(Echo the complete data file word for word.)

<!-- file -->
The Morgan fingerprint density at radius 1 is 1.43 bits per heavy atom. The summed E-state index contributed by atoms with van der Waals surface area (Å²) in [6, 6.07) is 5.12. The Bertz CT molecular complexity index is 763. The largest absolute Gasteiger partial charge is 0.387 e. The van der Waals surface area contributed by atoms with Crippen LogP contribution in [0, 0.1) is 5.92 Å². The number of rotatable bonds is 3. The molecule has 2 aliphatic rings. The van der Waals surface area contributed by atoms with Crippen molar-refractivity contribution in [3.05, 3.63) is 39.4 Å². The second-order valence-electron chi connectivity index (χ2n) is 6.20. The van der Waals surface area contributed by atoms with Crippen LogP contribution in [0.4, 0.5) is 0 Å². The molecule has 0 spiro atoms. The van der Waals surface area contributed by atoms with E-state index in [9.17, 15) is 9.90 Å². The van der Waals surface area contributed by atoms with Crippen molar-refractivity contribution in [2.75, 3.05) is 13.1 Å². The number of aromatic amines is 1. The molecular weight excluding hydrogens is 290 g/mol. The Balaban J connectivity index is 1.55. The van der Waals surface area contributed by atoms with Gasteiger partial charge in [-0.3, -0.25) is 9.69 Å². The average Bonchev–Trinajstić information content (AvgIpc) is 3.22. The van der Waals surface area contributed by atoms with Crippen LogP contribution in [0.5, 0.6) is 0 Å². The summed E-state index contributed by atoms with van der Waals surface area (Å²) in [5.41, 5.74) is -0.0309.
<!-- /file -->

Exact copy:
The Morgan fingerprint density at radius 1 is 1.43 bits per heavy atom. The summed E-state index contributed by atoms with van der Waals surface area (Å²) in [6, 6.07) is 5.12. The Bertz CT molecular complexity index is 763. The largest absolute Gasteiger partial charge is 0.387 e. The van der Waals surface area contributed by atoms with Crippen LogP contribution in [0, 0.1) is 5.92 Å². The number of rotatable bonds is 3. The molecule has 2 aliphatic rings. The van der Waals surface area contributed by atoms with Crippen molar-refractivity contribution in [3.05, 3.63) is 39.4 Å². The second-order valence-electron chi connectivity index (χ2n) is 6.20. The van der Waals surface area contributed by atoms with Crippen LogP contribution in [0.4, 0.5) is 0 Å². The molecule has 0 spiro atoms. The van der Waals surface area contributed by atoms with E-state index in [9.17, 15) is 9.90 Å². The van der Waals surface area contributed by atoms with Crippen molar-refractivity contribution in [2.75, 3.05) is 13.1 Å². The number of aromatic amines is 1. The molecular weight excluding hydrogens is 290 g/mol. The Balaban J connectivity index is 1.55. The van der Waals surface area contributed by atoms with Gasteiger partial charge in [-0.3, -0.25) is 9.69 Å². The average Bonchev–Trinajstić information content (AvgIpc) is 3.22. The van der Waals surface area contributed by atoms with Crippen LogP contribution in [0.5, 0.6) is 0 Å². The summed E-state index contributed by atoms with van der Waals surface area (Å²) in [5.41, 5.74) is -0.0309.